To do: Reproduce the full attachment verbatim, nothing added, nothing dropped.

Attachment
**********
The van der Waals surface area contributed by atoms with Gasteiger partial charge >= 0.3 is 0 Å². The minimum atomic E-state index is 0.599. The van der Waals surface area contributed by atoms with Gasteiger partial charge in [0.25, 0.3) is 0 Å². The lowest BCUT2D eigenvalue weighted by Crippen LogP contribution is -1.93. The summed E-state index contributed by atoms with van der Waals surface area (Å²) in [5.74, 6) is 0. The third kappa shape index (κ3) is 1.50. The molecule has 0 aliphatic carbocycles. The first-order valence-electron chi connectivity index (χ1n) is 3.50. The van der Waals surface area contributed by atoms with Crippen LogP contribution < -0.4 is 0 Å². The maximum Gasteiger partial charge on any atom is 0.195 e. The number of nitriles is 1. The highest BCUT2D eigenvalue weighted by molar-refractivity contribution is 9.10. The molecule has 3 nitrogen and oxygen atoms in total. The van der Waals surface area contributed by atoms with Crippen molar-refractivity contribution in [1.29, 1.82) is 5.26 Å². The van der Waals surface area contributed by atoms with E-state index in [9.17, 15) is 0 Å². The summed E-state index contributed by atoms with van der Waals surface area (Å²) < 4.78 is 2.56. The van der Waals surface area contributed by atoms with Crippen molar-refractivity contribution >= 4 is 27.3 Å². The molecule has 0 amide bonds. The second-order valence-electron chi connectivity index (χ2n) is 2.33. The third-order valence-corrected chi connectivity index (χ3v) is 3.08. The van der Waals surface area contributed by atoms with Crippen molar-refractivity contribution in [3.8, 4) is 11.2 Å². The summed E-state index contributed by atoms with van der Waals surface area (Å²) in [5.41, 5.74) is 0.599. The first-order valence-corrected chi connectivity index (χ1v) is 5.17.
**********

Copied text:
The van der Waals surface area contributed by atoms with Gasteiger partial charge >= 0.3 is 0 Å². The minimum atomic E-state index is 0.599. The van der Waals surface area contributed by atoms with Gasteiger partial charge in [0.25, 0.3) is 0 Å². The lowest BCUT2D eigenvalue weighted by Crippen LogP contribution is -1.93. The summed E-state index contributed by atoms with van der Waals surface area (Å²) in [5.74, 6) is 0. The third kappa shape index (κ3) is 1.50. The molecule has 0 aliphatic carbocycles. The first-order valence-electron chi connectivity index (χ1n) is 3.50. The van der Waals surface area contributed by atoms with Crippen LogP contribution < -0.4 is 0 Å². The maximum Gasteiger partial charge on any atom is 0.195 e. The number of nitriles is 1. The highest BCUT2D eigenvalue weighted by molar-refractivity contribution is 9.10. The molecule has 3 nitrogen and oxygen atoms in total. The van der Waals surface area contributed by atoms with Crippen molar-refractivity contribution in [1.29, 1.82) is 5.26 Å². The van der Waals surface area contributed by atoms with E-state index in [9.17, 15) is 0 Å². The summed E-state index contributed by atoms with van der Waals surface area (Å²) < 4.78 is 2.56. The van der Waals surface area contributed by atoms with Crippen molar-refractivity contribution >= 4 is 27.3 Å². The molecule has 0 amide bonds. The second-order valence-electron chi connectivity index (χ2n) is 2.33. The third-order valence-corrected chi connectivity index (χ3v) is 3.08. The van der Waals surface area contributed by atoms with Crippen molar-refractivity contribution in [3.8, 4) is 11.2 Å². The summed E-state index contributed by atoms with van der Waals surface area (Å²) in [5.41, 5.74) is 0.599. The first-order valence-corrected chi connectivity index (χ1v) is 5.17.